I think that as long as dick jokes and vagina jokes are the cornerstone of current US comedy, and as long as we have this split personality in the US as far as sex goes (sex is nasty/hurry up and titillate me!), that sort of writers" room is going to be here to stay. In much the same way as a slaughterhouse worker isn't going to show up to work in a Botany 500 suit, comedy writers aren't going to be polite and respectful and equality-minded in a writers' conference when the jokes they are trying to write are about which guy the lead actress was banging gave her herpes. I don't blame Jane Espenson; I spent a career in a ridiculously macho job, and I got tired of the endless discussions that revolved around how many women a guy had had sex with. It's boring, to say the least.

John said...

If you're going to talk about Courtney Cox's genitalia, shouldn't you have been ordering out from El Pescado Loco instead?

Kirk said...

Having never been in a comedy room, I'm giving Ken the benefit of the doubt because, well, because he's Ken. I trust his judgement. Plus, I've known people to use phony charges of harrassment as a way of covering up their own misdeeds.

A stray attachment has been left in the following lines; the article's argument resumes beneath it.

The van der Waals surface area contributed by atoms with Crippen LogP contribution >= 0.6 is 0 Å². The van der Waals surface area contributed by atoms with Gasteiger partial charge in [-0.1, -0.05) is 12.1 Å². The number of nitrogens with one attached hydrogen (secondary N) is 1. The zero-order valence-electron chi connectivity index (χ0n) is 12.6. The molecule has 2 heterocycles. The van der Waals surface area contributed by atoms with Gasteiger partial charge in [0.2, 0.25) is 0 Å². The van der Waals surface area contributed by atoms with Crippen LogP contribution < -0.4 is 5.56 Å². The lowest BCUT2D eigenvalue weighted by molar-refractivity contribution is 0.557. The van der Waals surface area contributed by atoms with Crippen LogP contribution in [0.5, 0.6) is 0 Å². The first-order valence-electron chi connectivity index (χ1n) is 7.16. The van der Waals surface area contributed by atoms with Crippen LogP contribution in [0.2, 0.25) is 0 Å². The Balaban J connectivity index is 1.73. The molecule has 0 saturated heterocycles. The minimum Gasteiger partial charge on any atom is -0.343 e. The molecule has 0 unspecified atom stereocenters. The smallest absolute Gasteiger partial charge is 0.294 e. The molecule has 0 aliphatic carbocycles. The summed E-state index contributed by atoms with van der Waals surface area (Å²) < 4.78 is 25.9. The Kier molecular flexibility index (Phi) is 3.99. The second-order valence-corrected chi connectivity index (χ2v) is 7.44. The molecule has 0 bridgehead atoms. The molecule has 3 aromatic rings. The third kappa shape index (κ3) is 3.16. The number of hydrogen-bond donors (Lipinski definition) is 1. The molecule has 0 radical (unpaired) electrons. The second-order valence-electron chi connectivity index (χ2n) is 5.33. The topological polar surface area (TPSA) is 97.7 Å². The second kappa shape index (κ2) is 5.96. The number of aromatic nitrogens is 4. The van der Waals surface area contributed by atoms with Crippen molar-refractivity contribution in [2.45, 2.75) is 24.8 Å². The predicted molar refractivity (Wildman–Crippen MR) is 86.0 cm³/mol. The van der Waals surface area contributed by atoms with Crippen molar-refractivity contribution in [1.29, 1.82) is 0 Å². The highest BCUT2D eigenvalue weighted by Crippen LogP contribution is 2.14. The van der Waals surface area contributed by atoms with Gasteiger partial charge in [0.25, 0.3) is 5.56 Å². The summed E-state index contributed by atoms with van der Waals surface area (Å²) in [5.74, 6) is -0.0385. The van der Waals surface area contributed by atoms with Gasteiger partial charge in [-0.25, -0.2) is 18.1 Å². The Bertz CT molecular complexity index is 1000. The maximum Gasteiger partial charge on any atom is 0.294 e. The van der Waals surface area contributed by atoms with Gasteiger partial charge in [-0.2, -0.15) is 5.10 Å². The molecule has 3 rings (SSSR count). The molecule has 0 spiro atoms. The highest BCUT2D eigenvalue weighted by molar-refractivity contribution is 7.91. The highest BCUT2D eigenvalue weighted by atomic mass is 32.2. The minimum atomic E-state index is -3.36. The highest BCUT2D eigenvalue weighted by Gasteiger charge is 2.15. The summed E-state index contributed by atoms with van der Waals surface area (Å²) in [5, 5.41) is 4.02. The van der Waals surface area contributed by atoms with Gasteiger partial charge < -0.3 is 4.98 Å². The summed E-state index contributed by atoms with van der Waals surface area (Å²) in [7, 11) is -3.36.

Having said that, there's a difference between gays making fun of straights, women making fun of men, blacks making fun of whites, etc, and straight, white males doing all the making fun of. The difference is straight, white males have historically been in the driver's seat and are still far from powerless. Their jokes may sting a little more, and may even seem a bit threatening than the other way around. Just sayin'.

Writers rooms should indeed err on the side of free and open speech. I just want's people's minds to be as open as their speech.